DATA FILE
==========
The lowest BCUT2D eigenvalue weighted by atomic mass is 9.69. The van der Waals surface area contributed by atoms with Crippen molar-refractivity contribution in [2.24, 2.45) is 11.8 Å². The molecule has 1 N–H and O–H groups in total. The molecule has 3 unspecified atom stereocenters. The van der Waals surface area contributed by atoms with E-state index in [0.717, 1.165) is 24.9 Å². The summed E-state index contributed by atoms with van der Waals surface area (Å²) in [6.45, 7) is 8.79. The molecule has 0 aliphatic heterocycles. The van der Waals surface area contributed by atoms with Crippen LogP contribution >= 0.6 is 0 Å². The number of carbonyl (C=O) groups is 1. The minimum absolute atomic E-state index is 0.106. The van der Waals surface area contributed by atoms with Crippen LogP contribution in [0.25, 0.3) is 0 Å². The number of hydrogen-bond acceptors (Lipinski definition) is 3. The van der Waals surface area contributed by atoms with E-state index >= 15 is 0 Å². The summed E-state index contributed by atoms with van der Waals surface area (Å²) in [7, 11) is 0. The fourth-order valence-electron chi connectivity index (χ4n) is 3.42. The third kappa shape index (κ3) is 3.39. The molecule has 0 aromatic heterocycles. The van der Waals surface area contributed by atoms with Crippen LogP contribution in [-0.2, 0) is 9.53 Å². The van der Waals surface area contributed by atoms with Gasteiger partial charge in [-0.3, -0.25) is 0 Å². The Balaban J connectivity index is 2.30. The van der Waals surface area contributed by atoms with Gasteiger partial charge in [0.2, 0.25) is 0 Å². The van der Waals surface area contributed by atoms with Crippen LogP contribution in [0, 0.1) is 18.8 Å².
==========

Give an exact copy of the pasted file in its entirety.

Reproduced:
The lowest BCUT2D eigenvalue weighted by atomic mass is 9.69. The van der Waals surface area contributed by atoms with Crippen molar-refractivity contribution in [2.24, 2.45) is 11.8 Å². The molecule has 1 N–H and O–H groups in total. The molecule has 3 unspecified atom stereocenters. The van der Waals surface area contributed by atoms with E-state index in [0.717, 1.165) is 24.9 Å². The summed E-state index contributed by atoms with van der Waals surface area (Å²) in [6.45, 7) is 8.79. The molecule has 0 aliphatic heterocycles. The van der Waals surface area contributed by atoms with Crippen LogP contribution >= 0.6 is 0 Å². The number of carbonyl (C=O) groups is 1. The minimum absolute atomic E-state index is 0.106. The van der Waals surface area contributed by atoms with Crippen LogP contribution in [0.25, 0.3) is 0 Å². The number of hydrogen-bond acceptors (Lipinski definition) is 3. The van der Waals surface area contributed by atoms with E-state index >= 15 is 0 Å². The summed E-state index contributed by atoms with van der Waals surface area (Å²) in [7, 11) is 0. The fourth-order valence-electron chi connectivity index (χ4n) is 3.42. The third kappa shape index (κ3) is 3.39. The molecule has 0 aromatic heterocycles. The van der Waals surface area contributed by atoms with Crippen LogP contribution in [-0.2, 0) is 9.53 Å². The van der Waals surface area contributed by atoms with Gasteiger partial charge in [-0.3, -0.25) is 0 Å². The Balaban J connectivity index is 2.30. The van der Waals surface area contributed by atoms with Gasteiger partial charge in [0.2, 0.25) is 0 Å². The van der Waals surface area contributed by atoms with Crippen LogP contribution in [0, 0.1) is 18.8 Å².